In PSP, the characteristically slow saccades (Figure 3, first row, Figure 4C) indicate neural damage to BNs in the brainstem (especially BNs in the rostral interstitial nucleus of medial longitudinal fasciculus (riMLF), which controls vertical gaze) [15], [52]. Damage to BNs might also explain why PSP patients, but not PD patients, produce increased magnitude saccades during attempted fixation. If one subpopulation of BNs is impaired (i.e. vertical BNs in PSP), only more caudal fluctuations in SC activity will produce enough drive for the remaining healthy BNs to overcome the inhibition from the OPNs and trigger saccades. Saccades triggered in this fashion will be larger than normal. Some patients with CBS and MSA may show slowing of vertical saccades as well, and recent evidence suggests that this could be a consequence of midbrain damage [15].

In recessive ataxias, saccadic intrusions are often prominent, but these patients do not show parkinsonian features. In their case, impaired control of BNs by the fastigial nucleus may be the culprit; such individuals usually show saccadic hypermetria, an impressive finding following fastigial nucleus inactivation [53][55]. According to our hypothesis, the second saccade in SWJs is triggered to correct the gaze position error produced by the first saccade. A hypermetric second saccade would also produce error, thus triggering another saccade. Therefore, impaired output from the fastigial nucleus would lead to more frequent SWJs. In the case of our SCASI patients, their SWJs indeed showed “overshoot” so that their eyes did not return to the fixation point, but instead oscillated around it– a type of saccadic intrusion called “macrosaccadic oscillations” [56].

In conclusion, we have found evidence to support our proposal that microsaccades and saccadic intrusions, such as SWJs, form a continuum, and show similarities in both healthy subjects and in patients with a variety of neurological disorders. We propose that the initial saccade depends on neural noise in the superior colliculus and brainstem saccade-generating circuits, both in health and in neurological disease. In health, microsaccades aid vision by counteracting adaptation [4], [7], [8]. With disease affecting basal ganglion circuits, inhibitory control is released from the SC, promoting saccadic intrusions. The probability of a return saccade following a saccadic intrusion is a function of the size of the initial movement; in disease states, especially those affecting the cerebellum, the characteristics of this return saccade may be affected. Because SWJs share a common neural circuit with saccades, they will likely show pathological characteristics related to larger voluntary saccades. Future research may build on the current results to provide further insights into the pathogenesis of parkinsonian disorders, and to develop accessible approaches by which eye movements can be used to evaluate treatments and enhance early diagnosis.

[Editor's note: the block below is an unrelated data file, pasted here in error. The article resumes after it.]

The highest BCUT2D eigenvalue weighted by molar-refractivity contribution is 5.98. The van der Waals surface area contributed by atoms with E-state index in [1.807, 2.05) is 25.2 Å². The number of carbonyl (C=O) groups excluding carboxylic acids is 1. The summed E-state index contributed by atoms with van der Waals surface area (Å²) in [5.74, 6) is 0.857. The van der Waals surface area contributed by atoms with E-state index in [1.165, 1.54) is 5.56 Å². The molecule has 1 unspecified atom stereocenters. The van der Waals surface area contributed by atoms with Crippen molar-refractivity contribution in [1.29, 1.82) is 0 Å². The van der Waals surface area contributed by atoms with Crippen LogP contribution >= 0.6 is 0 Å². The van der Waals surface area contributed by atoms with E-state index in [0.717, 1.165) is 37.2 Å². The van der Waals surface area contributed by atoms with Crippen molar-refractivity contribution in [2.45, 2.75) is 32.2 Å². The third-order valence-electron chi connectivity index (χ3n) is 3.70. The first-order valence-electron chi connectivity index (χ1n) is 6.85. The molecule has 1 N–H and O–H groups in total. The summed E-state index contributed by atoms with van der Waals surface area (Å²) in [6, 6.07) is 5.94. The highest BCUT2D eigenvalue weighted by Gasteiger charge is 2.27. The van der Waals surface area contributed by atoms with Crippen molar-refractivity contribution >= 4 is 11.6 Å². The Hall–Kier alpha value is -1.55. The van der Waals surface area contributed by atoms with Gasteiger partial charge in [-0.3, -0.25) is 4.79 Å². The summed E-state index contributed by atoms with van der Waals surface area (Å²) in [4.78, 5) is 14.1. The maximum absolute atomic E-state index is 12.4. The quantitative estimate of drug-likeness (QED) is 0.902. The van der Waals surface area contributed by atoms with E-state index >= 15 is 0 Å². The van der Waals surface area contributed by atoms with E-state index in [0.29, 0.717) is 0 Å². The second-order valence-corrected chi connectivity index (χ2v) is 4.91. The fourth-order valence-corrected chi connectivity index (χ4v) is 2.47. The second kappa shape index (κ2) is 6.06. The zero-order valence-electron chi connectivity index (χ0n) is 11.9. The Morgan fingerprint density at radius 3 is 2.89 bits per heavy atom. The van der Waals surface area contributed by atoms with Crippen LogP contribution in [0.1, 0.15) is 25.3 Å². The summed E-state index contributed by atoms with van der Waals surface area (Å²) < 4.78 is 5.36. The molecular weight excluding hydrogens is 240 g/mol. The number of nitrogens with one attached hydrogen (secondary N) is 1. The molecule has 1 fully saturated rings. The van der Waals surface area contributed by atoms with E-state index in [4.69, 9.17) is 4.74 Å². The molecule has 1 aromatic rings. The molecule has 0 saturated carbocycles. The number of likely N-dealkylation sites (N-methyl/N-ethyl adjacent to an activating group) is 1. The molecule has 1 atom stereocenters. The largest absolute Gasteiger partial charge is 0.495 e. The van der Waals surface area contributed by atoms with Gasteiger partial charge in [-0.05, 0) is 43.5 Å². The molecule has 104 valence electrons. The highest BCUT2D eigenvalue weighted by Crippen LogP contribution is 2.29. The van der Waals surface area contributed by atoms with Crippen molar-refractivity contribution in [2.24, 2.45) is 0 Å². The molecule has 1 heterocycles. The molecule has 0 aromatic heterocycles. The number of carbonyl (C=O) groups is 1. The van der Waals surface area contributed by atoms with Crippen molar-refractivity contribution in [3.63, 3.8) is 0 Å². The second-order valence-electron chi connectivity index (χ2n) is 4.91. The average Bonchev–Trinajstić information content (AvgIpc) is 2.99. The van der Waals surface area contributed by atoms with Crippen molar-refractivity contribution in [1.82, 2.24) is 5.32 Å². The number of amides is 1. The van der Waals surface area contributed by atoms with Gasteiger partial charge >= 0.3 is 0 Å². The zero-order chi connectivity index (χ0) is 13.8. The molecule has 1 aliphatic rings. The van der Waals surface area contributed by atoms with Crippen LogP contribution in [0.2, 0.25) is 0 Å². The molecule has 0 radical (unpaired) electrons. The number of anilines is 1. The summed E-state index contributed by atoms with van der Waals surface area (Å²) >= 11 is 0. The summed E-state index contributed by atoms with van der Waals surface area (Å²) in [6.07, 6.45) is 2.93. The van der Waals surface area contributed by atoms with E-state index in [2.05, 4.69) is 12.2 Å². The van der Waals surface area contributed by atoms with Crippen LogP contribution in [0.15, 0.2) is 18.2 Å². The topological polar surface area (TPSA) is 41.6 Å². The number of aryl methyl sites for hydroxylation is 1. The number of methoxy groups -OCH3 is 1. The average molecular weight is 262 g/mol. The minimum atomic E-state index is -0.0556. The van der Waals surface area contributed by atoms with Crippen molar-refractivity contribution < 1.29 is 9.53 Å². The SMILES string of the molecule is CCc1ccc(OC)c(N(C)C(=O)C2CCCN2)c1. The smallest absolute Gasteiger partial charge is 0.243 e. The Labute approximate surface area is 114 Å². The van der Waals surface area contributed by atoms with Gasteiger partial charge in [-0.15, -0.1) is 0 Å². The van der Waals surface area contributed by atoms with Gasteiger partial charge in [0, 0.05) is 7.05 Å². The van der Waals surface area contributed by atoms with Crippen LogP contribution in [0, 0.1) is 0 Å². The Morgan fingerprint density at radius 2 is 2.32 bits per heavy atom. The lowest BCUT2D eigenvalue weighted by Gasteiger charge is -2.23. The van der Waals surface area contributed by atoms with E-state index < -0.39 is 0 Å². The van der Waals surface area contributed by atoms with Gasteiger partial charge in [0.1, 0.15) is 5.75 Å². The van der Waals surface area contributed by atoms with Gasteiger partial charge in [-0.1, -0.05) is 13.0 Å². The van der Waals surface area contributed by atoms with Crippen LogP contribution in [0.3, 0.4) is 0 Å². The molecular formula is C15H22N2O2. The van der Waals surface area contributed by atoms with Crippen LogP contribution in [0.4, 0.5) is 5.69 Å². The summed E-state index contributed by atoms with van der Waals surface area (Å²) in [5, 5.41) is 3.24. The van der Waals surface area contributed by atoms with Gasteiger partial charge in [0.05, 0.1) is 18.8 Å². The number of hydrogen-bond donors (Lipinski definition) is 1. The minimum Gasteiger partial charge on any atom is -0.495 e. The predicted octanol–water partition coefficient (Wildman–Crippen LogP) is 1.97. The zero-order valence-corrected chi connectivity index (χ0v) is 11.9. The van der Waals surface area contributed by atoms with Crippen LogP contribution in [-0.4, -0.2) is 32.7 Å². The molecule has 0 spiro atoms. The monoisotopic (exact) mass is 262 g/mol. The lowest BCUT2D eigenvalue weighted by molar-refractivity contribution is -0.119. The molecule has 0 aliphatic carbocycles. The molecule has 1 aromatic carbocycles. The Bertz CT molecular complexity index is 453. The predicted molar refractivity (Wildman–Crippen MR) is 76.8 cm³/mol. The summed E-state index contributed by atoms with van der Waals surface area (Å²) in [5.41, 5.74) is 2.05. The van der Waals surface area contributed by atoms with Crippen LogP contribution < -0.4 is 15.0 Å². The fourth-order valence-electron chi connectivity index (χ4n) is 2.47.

A remaining issue is why human microsaccades and saccadic intrusions are predominantly horizontal, especially as microsaccades in macaques do not typically show a horizontal preference [57], [58]. Future studies should investigate the prevalence of primate SWJs [57] and their relationship with microsaccade direction.


We thank Isabel Gomez-Caraballo, Behrooz Kousari, Manuel Ledo and Andrew Danielson for technical assistance, Michael B. McCamy, Leandro Di Stasi, Jin Huang, Hector Rieiro, and Xoana G. Troncoso for their comments, and David E. Riley for referring parkinsonian patients.

Author Contributions

Conceived and designed the experiments: SMC RJL. Performed the experiments: JOM RS RJL. Analyzed the data: JOM RS RJL SLM SMC. Wrote the paper: JOM RS RJL SLM SMC.